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Grade TL;DR

During the 2021 legislative session the Arkansas State Legislature passed additional restrictions on voting rights. In 2022, the Legislature failed to pass any meaningful election law changes, good or bad. Because of the numerous anti-voter bills passed in 2021, the failure to pass legislation to implement bipartisan-supported online voter registration, and the lack of pro-voter improvements in 2022, Arkansas received a D on this year’s progress report.

Looking Back

Where Arkansas Started in 2020

  • Automatic Voter Registration: No
  • Online Voter Registration: No
  • Same-Day Registration: No
  • Restoration of Rights: Parole and/or Probation Disenfranchisement
  • Vote by Mail: Excuse-Only
  • Electronic Registration Information Center Member: No
  • Early Voting Opportunities: Regular Ballot Early Voting
  • VotingID Requirements: Strict Non-Photo ID

Relying on the Cost of Voting Index for Arkansas as of 2020, we considered the state a bottom tier state for pre-existing voting policy and compared its 2021-22 activity against other bottom tier states.

How Our Tier Compares:

  • COVI (2020): 42nd
  • EPI Score (2020): 50th
  • CLC State Scorecard (2022): 4/10
  • MAP Democracy Rating (2022): LOW

2021: Two Years Ago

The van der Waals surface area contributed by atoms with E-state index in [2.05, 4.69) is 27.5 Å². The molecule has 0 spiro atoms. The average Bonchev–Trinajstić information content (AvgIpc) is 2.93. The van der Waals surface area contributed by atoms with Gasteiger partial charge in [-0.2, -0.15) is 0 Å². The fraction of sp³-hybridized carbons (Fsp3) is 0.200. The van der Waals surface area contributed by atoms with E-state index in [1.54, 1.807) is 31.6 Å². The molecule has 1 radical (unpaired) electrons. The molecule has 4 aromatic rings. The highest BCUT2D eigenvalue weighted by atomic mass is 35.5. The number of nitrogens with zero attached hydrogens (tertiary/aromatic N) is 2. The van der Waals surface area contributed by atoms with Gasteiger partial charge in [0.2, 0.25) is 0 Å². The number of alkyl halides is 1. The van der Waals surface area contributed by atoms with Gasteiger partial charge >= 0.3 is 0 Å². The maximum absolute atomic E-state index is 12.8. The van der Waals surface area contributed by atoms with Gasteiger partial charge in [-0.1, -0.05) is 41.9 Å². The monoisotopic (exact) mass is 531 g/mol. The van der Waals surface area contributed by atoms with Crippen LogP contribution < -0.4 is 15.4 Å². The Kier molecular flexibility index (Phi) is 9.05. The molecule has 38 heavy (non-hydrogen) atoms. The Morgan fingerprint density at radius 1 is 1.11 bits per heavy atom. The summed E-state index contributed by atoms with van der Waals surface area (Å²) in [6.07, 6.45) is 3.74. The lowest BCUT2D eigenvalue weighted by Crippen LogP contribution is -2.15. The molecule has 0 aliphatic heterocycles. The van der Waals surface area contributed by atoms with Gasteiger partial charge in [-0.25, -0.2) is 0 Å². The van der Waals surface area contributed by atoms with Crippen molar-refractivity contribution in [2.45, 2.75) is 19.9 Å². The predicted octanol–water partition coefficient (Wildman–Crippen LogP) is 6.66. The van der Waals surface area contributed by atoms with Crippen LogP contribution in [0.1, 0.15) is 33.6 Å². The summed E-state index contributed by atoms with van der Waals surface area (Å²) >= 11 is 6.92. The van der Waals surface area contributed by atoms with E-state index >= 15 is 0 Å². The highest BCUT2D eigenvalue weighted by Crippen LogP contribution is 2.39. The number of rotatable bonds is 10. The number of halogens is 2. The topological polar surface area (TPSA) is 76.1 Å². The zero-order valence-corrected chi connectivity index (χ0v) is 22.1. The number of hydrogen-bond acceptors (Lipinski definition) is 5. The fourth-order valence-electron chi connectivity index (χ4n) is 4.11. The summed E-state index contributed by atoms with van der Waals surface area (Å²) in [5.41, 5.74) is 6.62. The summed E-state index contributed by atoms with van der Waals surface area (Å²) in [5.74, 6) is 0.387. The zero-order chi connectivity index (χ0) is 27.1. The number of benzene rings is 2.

Legislative Action

During the 2021 session, the Legislature managed to pass more restrictions to add to an already difficult voting environment in the state:

  • H 1112 removed safeguards for voters without ID. The bill strips away counties’ ability to verify provisional ballots and requires voters without ID at the polls to appear at the county election board offices by the Monday after the election with ID/documentation in order to have their provisional ballot counted.
  • H 1866 prohibited the State Board of Election Commissioners and county election commissioner boards from accepting private funds for elections.
  • S 643 inconveniently shifted the deadline to return absentee ballots in person to the Friday before the election instead of the close of polls and indirectly banned drop boxes by requiring hand-delivered ballots be returned to the actual physical office of the county clerk.
  • S 644 required the attorney general to set up an “election fraud” hotline, established a process to punish election officials that violate election laws, and created new election crimes.
  • H 1803 increased the list of potential election law violations that counties could report to the State Board.
  • S 487 removed the county clerks’ authority to use voter centers for Election Day voting by shifting the decision to the county boards of supervisors.
  • H 1715 barred election officials from sending unsolicited mail ballot applications or ballots to voters and reduced the number of ballots an individual could return down to 4 from 10, among other provisions.

Unfortunately, in addition to passing anti-voter reforms, the Legislature also failed to pass important pro-voter legislation to establish online voter registration in the state.

  • H 1517 would have allowed individuals the opportunity to register to vote online when they conducted business with the DMV. After the bill received overwhelming bipartisan support and practically passed unanimously through the House, the Senate failed to muster the necessary support and the bill died.

2022: This Past Year

Legislative Action

The Arkansas Legislature did not pass any election-related laws during the 2022 session.